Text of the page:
Is Nintendo Switch 4K? An overview of resolution on the portable console

A Nintendo Switch player using the Joy-Con controllers to play Breath of the Wild on a TV
(Image credit: Shutterstock / Tinxi)

Is Nintendo Switch 4K capable? Nintendo’s portable machine isn’t known for its hardware prowess, despite being arguably the most versatile home console on the market right now. Whether you’re playing on the TV or on the go, the Nintendo Switch is capable of outputting HD resolutions, but is that all it can do?

When the Nintendo Switch launched back in 2017, there were concerns that the portable console’s power fell well short of its competition. Bear in mind, the PS4 Pro had just come out a few months prior, and Microsoft launched its own high-spec console, the Xbox One X, later that year. Both pro consoles supported 4K and upscaled resolutions.

While no model of Nintendo Switch natively supports 4K, that’s not to say it’s incapable of achieving higher resolutions than its official specs suggest. That’s if recent evidence of certain technologies being used in upcoming Switch titles is anything to go by.

Read on to learn more about the Nintendo Switch’s resolution capabilities, and if 4K is on the cards for the portable console or its successor.

Nintendo Switch 4K: what you need to know

The Nintendo Switch is capable of resolutions of up to 1080p when docked, and up to 720p when played in portable mode. The same is true for the Nintendo Switch OLED model, which does benefit from a sharper, more vivid display, but under the hood it’s not sporting a more powerful processor.

The Nintendo Switch is powered by Nvidia’s Tegra X1 GPU, an aging graphical processor that’s traditionally been used to power other portable devices, most notably the Google Pixel C tablet and the Nvidia Shield TV.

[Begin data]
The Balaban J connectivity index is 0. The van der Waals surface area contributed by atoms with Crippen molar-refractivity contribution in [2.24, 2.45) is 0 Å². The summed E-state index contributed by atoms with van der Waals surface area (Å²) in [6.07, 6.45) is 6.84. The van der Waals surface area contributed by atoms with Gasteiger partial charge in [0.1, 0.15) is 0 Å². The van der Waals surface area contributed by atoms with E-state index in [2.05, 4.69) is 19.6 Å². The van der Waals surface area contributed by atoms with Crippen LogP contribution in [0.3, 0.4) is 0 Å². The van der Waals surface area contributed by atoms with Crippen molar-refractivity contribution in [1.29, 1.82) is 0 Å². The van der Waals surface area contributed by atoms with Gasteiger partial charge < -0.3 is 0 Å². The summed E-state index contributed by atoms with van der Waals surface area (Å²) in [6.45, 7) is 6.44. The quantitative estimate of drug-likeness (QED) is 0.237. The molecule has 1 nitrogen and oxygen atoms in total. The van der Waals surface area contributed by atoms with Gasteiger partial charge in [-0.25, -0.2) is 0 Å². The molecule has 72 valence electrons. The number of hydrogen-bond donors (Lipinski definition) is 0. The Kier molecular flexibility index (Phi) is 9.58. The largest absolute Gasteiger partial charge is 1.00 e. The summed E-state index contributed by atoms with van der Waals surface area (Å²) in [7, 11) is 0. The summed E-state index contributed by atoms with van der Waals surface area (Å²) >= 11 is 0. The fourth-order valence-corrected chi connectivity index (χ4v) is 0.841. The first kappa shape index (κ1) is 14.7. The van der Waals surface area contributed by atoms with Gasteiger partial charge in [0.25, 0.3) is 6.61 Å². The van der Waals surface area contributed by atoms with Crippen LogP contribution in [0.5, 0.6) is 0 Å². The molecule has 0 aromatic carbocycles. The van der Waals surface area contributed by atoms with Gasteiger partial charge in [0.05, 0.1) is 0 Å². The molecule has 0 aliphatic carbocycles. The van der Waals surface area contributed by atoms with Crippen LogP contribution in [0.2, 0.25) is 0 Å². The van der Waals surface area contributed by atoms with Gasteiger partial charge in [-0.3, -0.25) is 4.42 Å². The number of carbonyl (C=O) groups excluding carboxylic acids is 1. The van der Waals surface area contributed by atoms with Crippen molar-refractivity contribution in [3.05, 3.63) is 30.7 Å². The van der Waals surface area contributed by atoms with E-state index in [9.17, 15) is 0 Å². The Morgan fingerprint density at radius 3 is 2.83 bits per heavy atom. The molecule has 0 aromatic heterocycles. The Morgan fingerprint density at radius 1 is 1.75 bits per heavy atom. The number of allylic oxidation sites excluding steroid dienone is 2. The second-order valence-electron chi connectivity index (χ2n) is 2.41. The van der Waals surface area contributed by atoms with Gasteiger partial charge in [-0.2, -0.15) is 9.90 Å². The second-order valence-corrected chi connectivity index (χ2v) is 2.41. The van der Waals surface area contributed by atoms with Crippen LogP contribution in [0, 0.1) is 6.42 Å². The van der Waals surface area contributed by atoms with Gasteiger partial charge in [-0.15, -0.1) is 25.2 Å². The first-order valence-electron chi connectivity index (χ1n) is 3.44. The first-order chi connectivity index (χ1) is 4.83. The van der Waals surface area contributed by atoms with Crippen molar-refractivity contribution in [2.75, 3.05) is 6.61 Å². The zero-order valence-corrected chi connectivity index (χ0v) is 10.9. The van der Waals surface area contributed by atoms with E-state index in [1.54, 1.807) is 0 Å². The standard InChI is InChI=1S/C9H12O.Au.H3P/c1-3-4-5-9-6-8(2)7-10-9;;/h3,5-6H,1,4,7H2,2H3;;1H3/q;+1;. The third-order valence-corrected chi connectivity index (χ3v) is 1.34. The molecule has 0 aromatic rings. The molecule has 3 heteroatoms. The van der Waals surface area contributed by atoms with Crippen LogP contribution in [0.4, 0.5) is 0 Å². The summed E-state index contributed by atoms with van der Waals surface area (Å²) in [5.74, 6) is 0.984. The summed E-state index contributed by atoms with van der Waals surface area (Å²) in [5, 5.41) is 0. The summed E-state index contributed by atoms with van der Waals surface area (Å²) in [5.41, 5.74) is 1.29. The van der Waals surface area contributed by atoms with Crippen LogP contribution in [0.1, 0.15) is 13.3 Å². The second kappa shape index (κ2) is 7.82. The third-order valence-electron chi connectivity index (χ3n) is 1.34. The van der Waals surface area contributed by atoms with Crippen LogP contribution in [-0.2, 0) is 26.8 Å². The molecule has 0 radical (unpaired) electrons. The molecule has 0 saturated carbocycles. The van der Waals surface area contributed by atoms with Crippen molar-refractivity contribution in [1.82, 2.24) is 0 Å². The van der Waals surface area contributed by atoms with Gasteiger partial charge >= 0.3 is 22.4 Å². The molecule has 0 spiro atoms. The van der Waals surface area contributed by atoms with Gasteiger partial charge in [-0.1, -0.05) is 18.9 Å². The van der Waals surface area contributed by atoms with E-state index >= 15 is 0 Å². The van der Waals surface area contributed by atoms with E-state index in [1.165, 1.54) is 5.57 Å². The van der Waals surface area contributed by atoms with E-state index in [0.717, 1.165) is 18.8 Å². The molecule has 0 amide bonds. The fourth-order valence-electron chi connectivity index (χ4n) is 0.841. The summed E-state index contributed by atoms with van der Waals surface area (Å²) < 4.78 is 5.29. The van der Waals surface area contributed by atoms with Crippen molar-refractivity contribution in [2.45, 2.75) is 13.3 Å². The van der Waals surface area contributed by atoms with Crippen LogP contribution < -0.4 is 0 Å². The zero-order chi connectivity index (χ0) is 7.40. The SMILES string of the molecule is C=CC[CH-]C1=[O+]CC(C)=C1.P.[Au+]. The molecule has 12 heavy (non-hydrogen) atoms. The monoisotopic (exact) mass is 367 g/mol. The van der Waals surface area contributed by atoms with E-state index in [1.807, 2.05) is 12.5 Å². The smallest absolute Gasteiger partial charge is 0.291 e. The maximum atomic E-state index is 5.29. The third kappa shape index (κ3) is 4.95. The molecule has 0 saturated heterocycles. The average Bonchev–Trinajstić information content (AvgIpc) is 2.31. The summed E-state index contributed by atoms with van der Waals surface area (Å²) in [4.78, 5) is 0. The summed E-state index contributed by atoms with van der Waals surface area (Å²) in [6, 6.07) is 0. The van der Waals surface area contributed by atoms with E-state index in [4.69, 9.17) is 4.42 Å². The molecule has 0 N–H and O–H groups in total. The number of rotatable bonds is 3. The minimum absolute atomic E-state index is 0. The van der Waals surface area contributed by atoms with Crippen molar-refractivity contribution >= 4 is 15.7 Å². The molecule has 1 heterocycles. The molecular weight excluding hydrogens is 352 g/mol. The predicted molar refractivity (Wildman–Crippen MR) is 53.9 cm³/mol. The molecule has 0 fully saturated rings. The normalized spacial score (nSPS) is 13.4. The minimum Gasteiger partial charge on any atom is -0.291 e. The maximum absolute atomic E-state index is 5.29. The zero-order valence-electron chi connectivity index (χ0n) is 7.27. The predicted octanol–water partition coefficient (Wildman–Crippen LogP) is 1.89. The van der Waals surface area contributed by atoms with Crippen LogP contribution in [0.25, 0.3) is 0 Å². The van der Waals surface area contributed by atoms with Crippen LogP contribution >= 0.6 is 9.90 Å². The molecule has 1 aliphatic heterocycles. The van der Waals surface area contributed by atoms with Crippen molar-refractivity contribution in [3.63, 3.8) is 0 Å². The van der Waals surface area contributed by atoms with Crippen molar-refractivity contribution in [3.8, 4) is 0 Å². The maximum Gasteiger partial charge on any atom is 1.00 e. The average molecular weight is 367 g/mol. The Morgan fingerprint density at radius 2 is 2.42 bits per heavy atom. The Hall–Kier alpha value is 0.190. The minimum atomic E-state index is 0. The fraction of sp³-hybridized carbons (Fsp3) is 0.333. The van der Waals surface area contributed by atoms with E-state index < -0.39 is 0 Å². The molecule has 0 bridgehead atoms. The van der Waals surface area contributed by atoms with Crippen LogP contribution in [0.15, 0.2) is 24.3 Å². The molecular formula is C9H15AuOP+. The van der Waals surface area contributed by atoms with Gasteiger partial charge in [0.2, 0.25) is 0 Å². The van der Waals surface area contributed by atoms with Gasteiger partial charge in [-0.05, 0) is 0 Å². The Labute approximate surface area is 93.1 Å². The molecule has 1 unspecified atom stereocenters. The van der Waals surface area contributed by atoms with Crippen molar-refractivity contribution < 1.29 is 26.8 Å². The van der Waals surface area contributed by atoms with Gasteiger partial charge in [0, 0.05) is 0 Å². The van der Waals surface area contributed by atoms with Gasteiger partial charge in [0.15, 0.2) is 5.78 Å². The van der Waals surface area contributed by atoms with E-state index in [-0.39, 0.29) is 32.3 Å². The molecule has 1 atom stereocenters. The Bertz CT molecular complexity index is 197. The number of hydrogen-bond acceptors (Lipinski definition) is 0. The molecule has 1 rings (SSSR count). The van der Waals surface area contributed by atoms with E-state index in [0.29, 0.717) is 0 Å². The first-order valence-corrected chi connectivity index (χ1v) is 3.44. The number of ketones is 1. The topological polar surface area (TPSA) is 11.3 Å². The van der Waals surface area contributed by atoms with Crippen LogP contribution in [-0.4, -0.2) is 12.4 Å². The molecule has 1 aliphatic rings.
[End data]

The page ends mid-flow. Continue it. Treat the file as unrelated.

This leaves the Nintendo Switch feeling underpowered, especially when compared to the PS5 and Xbox Series X. To make matters worse, the Switch isn’t always capable of outputting 1080p in docked mode nor 720p in portable mode. Depending on how demanding a title can be, it’s entirely possible for the console to output soupy, sub-HD resolutions, particularly in handheld mode.

That performance dip is visible in larger, more detailed games like The Legend of Zelda: Breath of the Wild or Shin Megami Tensei 5, or titles that feature a lot of on-screen action, such as Hyrule Warriors: Age of Calamity or Doom Eternal.

However, the Switch’s sub-4K status may not be final. Nintendo has licensed AMD’s FidelityFX Super Resolution tech for the test version of Nintendo Switch Sports, which was available to play between February 18 - 20 for Nintendo Switch Online subscribers.

FidelityFX Super Resolution (or FSR for short) is an algorithm that helps to boost resolutions with minimal hits to performance and graphical fidelity. In theory, the tech will allow the Switch to emulate 4K resolution without actually supporting 4K. In the case of Nintendo Switch Sports, we likely saw an upscale from 1080p, via FSR, to create a sharper image.

However, don’t expect the Switch to support FSR across the board, as AMD’s tech has to be applied on a per-game basis and, according to the discovered license, looks like it won’t be made available to third parties. The plus is that we may see more taxing Switch titles, such as the upcoming The Legend of Zelda: Tears of the Kingdom or Xenoblade Chronicles 3, use FSR for a cleaner look in both docked and portable modes.

Until we receive more concrete news on the Switch’s follow-up (tentatively referred to as the Nintendo Switch 2), the handheld hybrid’s best bet at emulating 4K is AMD’s FidelityFX Super Resolution tech, and we don’t really know how much Nintendo will plan to use it beyond Nintendo Switch Sports.

Hopefully, FSR’s capabilities and the general fan demand for a 4K console will convince Nintendo to make the jump. After all, it’s not the first time the Kyoto-based manufacturer has been slow off the blocks with higher resolutions (looking at you, Nintendo Wii).

Rhys Wood
Hardware Editor

Rhys is TRG's Hardware Editor, and has been part of the TechRadar team for more than two years. Particularly passionate about high-quality third-party controllers and headsets, as well as the latest and greatest in fight sticks and VR, Rhys strives to provide easy-to-read, informative coverage on gaming hardware of all kinds. As for the games themselves, Rhys is especially keen on fighting and racing games, as well as soulslikes and RPGs.